Women representation in sports bodies remains poor


Women occupy less than 10 percent of positions in sports associations and governing bodies in the country.

Indore: When Siddhayani Patni, the first woman office-bearer of the Madhya Pradesh Cricket Association (MPCA), joined the body seven years ago, the workplace was dominated by men. “I joined as a convenor, and all we had were male managers, male coaches, and male selectors,” she said.

“When more women players started participating in the sport, they realised the need for more women in management positions,” Patni added. She believes that sports associations can better cater to the needs of women players if they have some female representation in the management positions. 

Women occupy less than 10 percent of positions in sports associations and governing bodies in the country. Eight national sports associations do not have any female representation on their governing bodies. Hockey India, with 34 percent female representation, is an exception. State sports associations are no different. Most sports committees in Karnataka and Madhya Pradesh have barely any female members.

Patni is the joint secretary of MPCA. She explained that earlier the association used to organise fewer training camps for female players. “I started recruiting women in key positions like that of a coach, manager, and physio trainer. Players started feeling more comfortable, and the grievance redressal mechanism improved,” she said.

She, however, feels that all sports bodies have started promoting women sports, and they don’t need female members to do so. “Women will also have to prove themselves if they want to be in governing bodies. If you show dedication and allot an extraordinary amount of your time to the work, people will recognise your efforts.”

All the sporting governing bodies are registered as societies under the Societies Registration Act of 1860. All sports bodies in India are autonomous entities. The Indian Olympic Association is the umbrella body under which all the National Sports Federations and State Olympic Associations conduct various sporting events in the country. A person is required to be a member of the State sports association in order to be elected to governing positions. 

Many office bearers of sports bodies believe that women are often unable to dedicate themselves to the additional responsibility. Mr. C. Gunalan, joint secretary of Karnataka Table Tennis Association, explained that their main idea is to induct a lady member who is also a sports player. 

“Since Archana Vishwanath, a former international player and seven-time state champion, left the association in 2005 owing to some personal commitments, we haven’t been able to find any woman player willing to take up the job,” he said. He added that they still have a slot open to induct a woman into the vice president position. “Whomever we approach, they refuse the offer because they are unable to devote more useful and workable time for us,” he said. “Many other women are willing to volunteer, but we are not interested because we are looking for a suitable person who has some knowledge about the sport. We are looking for people who have played nationally or internationally and have a minimum experience of 5 years in the circuit.”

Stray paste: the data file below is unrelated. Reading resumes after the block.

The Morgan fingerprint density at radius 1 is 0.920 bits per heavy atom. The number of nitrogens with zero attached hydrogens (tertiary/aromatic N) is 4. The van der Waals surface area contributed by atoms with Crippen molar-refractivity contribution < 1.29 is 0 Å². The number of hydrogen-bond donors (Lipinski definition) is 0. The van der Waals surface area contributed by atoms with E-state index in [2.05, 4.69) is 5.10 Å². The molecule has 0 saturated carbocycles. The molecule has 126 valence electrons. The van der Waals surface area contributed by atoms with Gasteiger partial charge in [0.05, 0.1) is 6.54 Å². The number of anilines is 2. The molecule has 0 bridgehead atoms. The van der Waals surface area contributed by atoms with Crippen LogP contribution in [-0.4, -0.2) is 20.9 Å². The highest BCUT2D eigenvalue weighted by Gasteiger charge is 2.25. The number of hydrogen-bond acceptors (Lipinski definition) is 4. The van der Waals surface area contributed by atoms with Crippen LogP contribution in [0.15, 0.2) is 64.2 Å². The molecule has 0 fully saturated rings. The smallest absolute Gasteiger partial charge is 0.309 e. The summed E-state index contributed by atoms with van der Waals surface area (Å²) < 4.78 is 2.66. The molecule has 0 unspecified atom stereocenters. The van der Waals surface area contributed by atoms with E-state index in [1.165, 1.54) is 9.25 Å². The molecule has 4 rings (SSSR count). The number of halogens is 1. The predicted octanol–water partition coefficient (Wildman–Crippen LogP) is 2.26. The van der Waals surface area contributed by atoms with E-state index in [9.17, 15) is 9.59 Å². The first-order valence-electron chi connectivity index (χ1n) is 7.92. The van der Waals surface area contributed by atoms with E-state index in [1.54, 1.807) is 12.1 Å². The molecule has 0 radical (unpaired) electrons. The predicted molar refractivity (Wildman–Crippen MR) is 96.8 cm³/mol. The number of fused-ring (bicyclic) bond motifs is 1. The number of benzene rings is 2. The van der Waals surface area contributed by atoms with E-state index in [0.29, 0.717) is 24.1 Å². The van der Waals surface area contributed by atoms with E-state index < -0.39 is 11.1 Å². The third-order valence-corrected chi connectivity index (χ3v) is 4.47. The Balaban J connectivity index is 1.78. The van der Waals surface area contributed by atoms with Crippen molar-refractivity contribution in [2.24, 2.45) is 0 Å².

The idea of inducting former sportswomen into managerial positions solves two problems. “Former players understand the problems faced by young players and can come up with more efficient solutions, and we get diverse representation in the body,” Gunalan said. He affirmed that they will elect a woman member once the pandemic is over.

Anirban Ghosh, a co-founder of a Non-Governmental Organisation, Khel Khel Mein Foundation, said that he hasn’t seen a direct correlation between women members in sports associations and increased participation of female players. “We work at the grass-root level. We have seen that if there is a collective will in the committee, things will happen. Women participation does not have a very defining role.”

Experts believe that a case needs to be made for proportionate representation because it has a demonstrative effect on upcoming players. Dr. Sunalini Kumar, Associate Professor for Global Studies at Ambedkar University, explained that legislating more women in governing bodies might not change the situation on the ground. “In the modern world, sports has traditionally been deeply tied up with male performance and masculinity – not just in terms of players, but in terms of fans, followers, and managers. But, since more women are actively participating in sports, it should be equally representative of both genders, like all fields of human endeavour.”

She said that more women in sports associations may not result in  more women participating in sports, but symbolically, it will help create  a more comfortable environment and inspire confidence in women players. A legal solution might be the answer. “If there is a legal provision by which the participation of women in sports bodies can be increased, I’ll very much be in favour of it,” she remarked.